A Collection Transcribed
by Edmund Berkeley, Jr.
List of Letters
About This Collection
Electronic Text Center
, University of Virginia Library
Letter from Robert Carter to James Bradley, December 12, 1727
Robert Carter writes to London merchant James Bradley, December 12, 1727, to report the arrival of Bradley's letter of September 13th and that he forwarded all the letters enclosed with it. He notes the merchant's gloomy news about the market for tobacco, sends a bill of exchange, reports Nathaniel Harrison's death, and that his post of deputy auditor will fall to the patronage of Horace Walpole.
Letter from Robert Carter to James Bradley,
December 12, 1727
Mr. James Bradley Rappa:[hannock, Lancaster County, Virginia]
Decemr 12th: 1727
This is a short line to own the receipt of yours of th[e]
13th of Sepr: signifying the Arrival of the Welcome
yo: give a very discouraging Accot. of the Market of tobbo I know som[e]
of my Neighbours that have had 9 1/2 round who I have reason to thin[k]
Do not make better Tobbo than myself
Here in I send you Franck Lightfoots Excha[ge]
on your self for £33:2:8 which Desire credit for I disperst your
letters came under my Cover with so much care that I beleive none of
them will Miscarry most of your first Fleet are arrived if Capt Trice
comes not Away before Christmass he will be no very Early ship
it is generally reckoned our crops this Year are much short of what
they were the last It will be no news to tell yo: of the Sudden Death
of Collo Harrison
by whose decease the D. Auditors place
ome Vacant who Our Govr:
puts in his room for the present
I don't yet hear he that Can rais up the best friends with Mr Horace
'tis reckoned will Carry it my wishes are that merit may
I shall give yo no further trouble at present from
Yor: most humble servt
to be copyed
Source copy consulted:
Robert Carter letter book, 1727 May-1728 July, Robert Carter Papers (acc. no. 3807), Albert and Shirley Small Special Collections Library, University of Virginia.
Robert Carter generally used a return address of "Rappahannock" for the river on which he lived rather than "Corotoman," the name of his home, on his correspondence, especially to merchants abroad. The county and colony have been added for clarity.
 James Bradley was a London merchant with whom Carter dealt from at least 1723 until his death. As noted in his letter to Bradley of May 17, 1727,
Bradley owned the Welcome,
but little information about Bradley has been located. (There is a listing of the firm of Bradly & Griffin, Merchants, Fenchurch-street, opposite the Mitre Tavern, on page 13 of Kent's Directory
For the Year 1740 Containing An Alphabetical List of the Names and Places of Abode of the Directors of Companies, Persons in Publick Business, Merchants, and other Eminent Traders in the Cities of London and Westminster, and the Borough of Southwark.
[London: Printed and Sold by Henry Kent in Finch-Lane, near the Royal Exchange: and by the Booksellers and Pamphlets Shops of London and Westminster, 1740]. p. 39. Online, examined 8/12/2005 and 6/14/2012.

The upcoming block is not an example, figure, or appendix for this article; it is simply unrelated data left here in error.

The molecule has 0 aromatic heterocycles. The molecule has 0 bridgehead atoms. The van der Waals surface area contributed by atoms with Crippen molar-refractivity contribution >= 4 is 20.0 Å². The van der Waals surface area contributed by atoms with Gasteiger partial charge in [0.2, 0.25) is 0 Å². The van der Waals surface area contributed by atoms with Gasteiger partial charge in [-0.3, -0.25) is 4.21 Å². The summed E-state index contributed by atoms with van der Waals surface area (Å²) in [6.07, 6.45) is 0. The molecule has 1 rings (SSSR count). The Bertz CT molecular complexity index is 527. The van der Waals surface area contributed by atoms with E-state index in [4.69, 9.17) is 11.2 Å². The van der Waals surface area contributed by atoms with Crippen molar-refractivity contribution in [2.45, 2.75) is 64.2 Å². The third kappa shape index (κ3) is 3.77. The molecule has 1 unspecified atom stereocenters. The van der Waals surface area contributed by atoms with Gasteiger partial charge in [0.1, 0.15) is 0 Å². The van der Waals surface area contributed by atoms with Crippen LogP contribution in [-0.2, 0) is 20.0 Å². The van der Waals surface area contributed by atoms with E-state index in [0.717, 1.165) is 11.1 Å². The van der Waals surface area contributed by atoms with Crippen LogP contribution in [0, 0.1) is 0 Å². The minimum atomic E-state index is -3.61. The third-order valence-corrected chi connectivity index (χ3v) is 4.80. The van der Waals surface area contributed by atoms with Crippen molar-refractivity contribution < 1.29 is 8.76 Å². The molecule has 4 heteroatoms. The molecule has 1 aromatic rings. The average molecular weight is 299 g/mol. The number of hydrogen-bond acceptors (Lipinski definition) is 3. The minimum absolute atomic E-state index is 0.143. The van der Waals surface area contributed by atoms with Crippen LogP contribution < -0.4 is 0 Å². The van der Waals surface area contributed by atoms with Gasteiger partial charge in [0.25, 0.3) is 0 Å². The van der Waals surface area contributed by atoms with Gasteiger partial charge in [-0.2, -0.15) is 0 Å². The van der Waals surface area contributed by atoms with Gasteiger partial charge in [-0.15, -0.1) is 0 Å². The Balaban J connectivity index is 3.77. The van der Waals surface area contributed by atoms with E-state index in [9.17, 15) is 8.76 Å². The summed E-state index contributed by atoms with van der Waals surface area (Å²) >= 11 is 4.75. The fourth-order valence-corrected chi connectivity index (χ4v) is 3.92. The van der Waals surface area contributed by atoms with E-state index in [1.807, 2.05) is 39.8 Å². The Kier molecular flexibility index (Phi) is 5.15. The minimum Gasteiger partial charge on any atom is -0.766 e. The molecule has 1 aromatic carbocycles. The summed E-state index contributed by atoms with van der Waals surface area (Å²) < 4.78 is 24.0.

The 140 ton Welcome
was owned by London merchant James Bradley to whom Carter would write about her on May 17, 1727
. John Trice (Frice) was her captain, 1723-1727. ( Adm 68/195, 154r, found in the microfilms of the Virginia Colonial Records Project, Albert and Shirley Small Special Collections Library, University of Virginia.
 Thomas Woodward commanded the Providence,
a ship owned by Captain John Hyde & Company, during a number of voyages to the colony, 1723-1729. ( Survey Report 6800 summarizing Adm. 68/194 and Survey Report 6801 summarizing Adm 68/195, Virginia Colonial Records Project, Albert and Shirley Small Special Collections Library, University of Virginia,
and Carter's letter to the firm, September 17, 1723.
 "The auditor was unquestionably a royal appointee, and held his commission under the great seal. He was, after 1680, upon the appointment of the auditor-general of the colonies, the deputy of that official. When the auditorship was established, it was stated that only councillors and those who had long resided in the colony were eligible to this office, and it seems that this principle was generally observed. . . . As the name of the office indicates, the auditor examined all the revenue accounts of the colony, except a few purely local ones under the supervision of the treasurer. Among these accounts were those of the royal collectors and naval officers, the quit-rents, the public claims, the fines and forfeitures. He swore to his accounts before the governor and the Council in April and October, and forwarded them through the auditor general to the lords of the treasury. . . . For a few years after the establishment of the office, the auditor received a salary from the Assembly; later, he was paid a salary as a royal official of £100 a year out of the British treasury. His compensation was, however, largely in the form of a fee, which was gradually increased from three to seven and a half per cent of the revenue accounts audited, and amounted to about £400 a year." ( Percy Scott Flippin. The Financial Administration of the Colony of Virginia
[Johns Hopkins Press, 1915.] 38-39.
 Horace Walpole was the brother of Robert Walpole, the chief minister of England. Horace held the posts of "auditor general and surveyor general of the royal revenue in the colonies." (Billings. et al.
Colonial Virginia: A History.
 James Christian was captain of the Rose,
a vessel owned by merchant John Pemberton of Liverpool. (See Carter to Pemberton,
April 15, 1730.)4
This text, originally posted in 2004, was revised June 9, 2014, to add footnotes and strengthen the modern language version text.